FDA’s Proposed Risk Evaluation and Mitigation Strategy (REMS) for Opioids
Prescription drug abuse has become a major public health issue with increasing attention from media, community outcry, and government agencies.1,2 Nevertheless, chronic pain remains a serious public health concern in the U.S. and must remain a priority despite fears of diversion and abuse of pain medications, and the regulatory scrutiny that may follow.3-6 At this point in time, large changes loom on the horizon, including a recent spate of congressional hearings, government inquiries, in-creased regulatory actions, and reme-dial legislation.7-12
As a result of an amendment to the Food, Drug and Cosmetic Act enacted in 2007, the Food and Drug Administration (FDA) has been mandated to require, under certain conditions, drug sponsors to implement specific measures to mitigate safety risks in the use of their products. Perhaps for the first time in the history of the Act, the statutory definition of an adverse event was broadened to include drug abuse as well as accidental or intentional drug overdose.13
In 2009, the FDA called upon a number of manufacturers of specific long-acting opioids to develop a “class-wide” Risk Evaluation and Mitigation Strategy (REMS)—a unique historical event for the FDA. The group, called the Industry Working Group (IWG), was given immunity from prosecution under the anti-trust statutes and subsequently held a number of meetings and set up subcommittees to develop language and recommendations for specific aspects of the class-wide REMS. In November of 2009, the IWG asked stakeholders to a special meeting to review and critique a proposed class-wide REMS program.
The current juncture in history may be a crossroads for both the FDA and the pharmaceutical industry. Any form of a proposed REMS program will be expensive and will require resources from industry and government. However, what happens if REMS is a failure? Will it ever achieve the goals set by the FDA and hoped for by the public, media, and Congress? Will we be able to maintain patient access to these medications while minimizing prescription drug abuse? Unfortunately REMS, in its present form, will be ineffective and a likely failure.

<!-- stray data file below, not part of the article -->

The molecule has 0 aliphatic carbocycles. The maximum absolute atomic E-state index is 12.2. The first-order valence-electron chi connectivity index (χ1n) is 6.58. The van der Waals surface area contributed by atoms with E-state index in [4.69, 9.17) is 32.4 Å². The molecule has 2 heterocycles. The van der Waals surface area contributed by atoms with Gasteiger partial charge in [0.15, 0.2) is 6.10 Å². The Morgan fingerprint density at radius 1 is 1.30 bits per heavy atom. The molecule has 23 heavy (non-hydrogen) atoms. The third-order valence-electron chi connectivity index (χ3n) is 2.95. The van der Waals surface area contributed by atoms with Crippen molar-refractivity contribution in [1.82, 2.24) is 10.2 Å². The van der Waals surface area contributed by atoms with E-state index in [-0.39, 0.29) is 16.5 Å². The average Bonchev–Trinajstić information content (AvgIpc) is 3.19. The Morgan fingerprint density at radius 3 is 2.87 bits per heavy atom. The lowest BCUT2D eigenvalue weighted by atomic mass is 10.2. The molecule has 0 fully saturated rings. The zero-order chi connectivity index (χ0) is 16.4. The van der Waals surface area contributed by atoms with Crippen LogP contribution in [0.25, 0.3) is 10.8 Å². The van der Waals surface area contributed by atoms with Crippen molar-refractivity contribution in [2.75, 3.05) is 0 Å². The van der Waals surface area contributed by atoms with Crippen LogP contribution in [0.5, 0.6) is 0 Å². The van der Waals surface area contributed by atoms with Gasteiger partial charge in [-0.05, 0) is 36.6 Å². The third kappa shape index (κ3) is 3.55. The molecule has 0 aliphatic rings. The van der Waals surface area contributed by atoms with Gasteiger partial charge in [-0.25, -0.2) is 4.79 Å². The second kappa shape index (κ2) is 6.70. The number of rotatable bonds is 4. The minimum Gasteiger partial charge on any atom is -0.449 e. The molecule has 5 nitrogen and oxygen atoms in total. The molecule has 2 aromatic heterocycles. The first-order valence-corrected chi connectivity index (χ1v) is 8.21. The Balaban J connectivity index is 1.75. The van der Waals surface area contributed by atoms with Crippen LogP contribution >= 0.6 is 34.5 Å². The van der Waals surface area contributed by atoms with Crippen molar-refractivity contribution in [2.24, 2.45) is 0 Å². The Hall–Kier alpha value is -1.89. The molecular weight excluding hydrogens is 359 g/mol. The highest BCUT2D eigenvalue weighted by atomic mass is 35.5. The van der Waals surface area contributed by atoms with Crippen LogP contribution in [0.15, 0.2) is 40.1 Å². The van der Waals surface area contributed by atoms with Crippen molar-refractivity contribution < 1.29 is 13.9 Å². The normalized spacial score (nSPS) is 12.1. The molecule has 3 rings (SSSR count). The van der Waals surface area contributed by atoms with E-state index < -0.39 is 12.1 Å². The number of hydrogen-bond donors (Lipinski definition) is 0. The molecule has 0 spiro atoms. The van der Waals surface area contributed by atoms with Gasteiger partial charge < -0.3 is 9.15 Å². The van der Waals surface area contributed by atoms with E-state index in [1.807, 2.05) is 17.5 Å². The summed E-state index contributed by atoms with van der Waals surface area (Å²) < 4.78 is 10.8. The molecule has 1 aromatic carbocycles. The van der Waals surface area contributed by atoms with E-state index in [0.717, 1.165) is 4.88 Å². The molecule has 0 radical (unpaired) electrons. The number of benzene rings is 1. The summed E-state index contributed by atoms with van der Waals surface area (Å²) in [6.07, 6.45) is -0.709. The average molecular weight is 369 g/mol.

Critique of REMS
The goal of the REMS program is to decrease “abuse, misuse, addiction and overdose deaths.”14 While this is a laudable goal, major problems are evident upon further investigation. At this time, there are no universally-acceptable definitions for any of these terms. On the surface, overdose deaths might be considered fairly straightforward. However, if the death occurred with a long-acting opioid in combination with heroin use, or if the dead person had consumed a bottle of vodka along with taking an opioid, do these constitute “overdose deaths”? Since most overdose deaths are due to polypharmacy, how is the action of just one chemical or pharmaceutical to be separated out as the “clear cause” of the overdose death? Does the death need to occur as a primary result of opioid use or is having any amount of opioid in the serum sufficient? Without clear definitions there can be no outcomes measurements and, without clear and measureable outcomes, there is no way to ascertain achievement of the goals set by the FDA. Therefore, the first step in developing a meaningful REMS program must be to define the terms.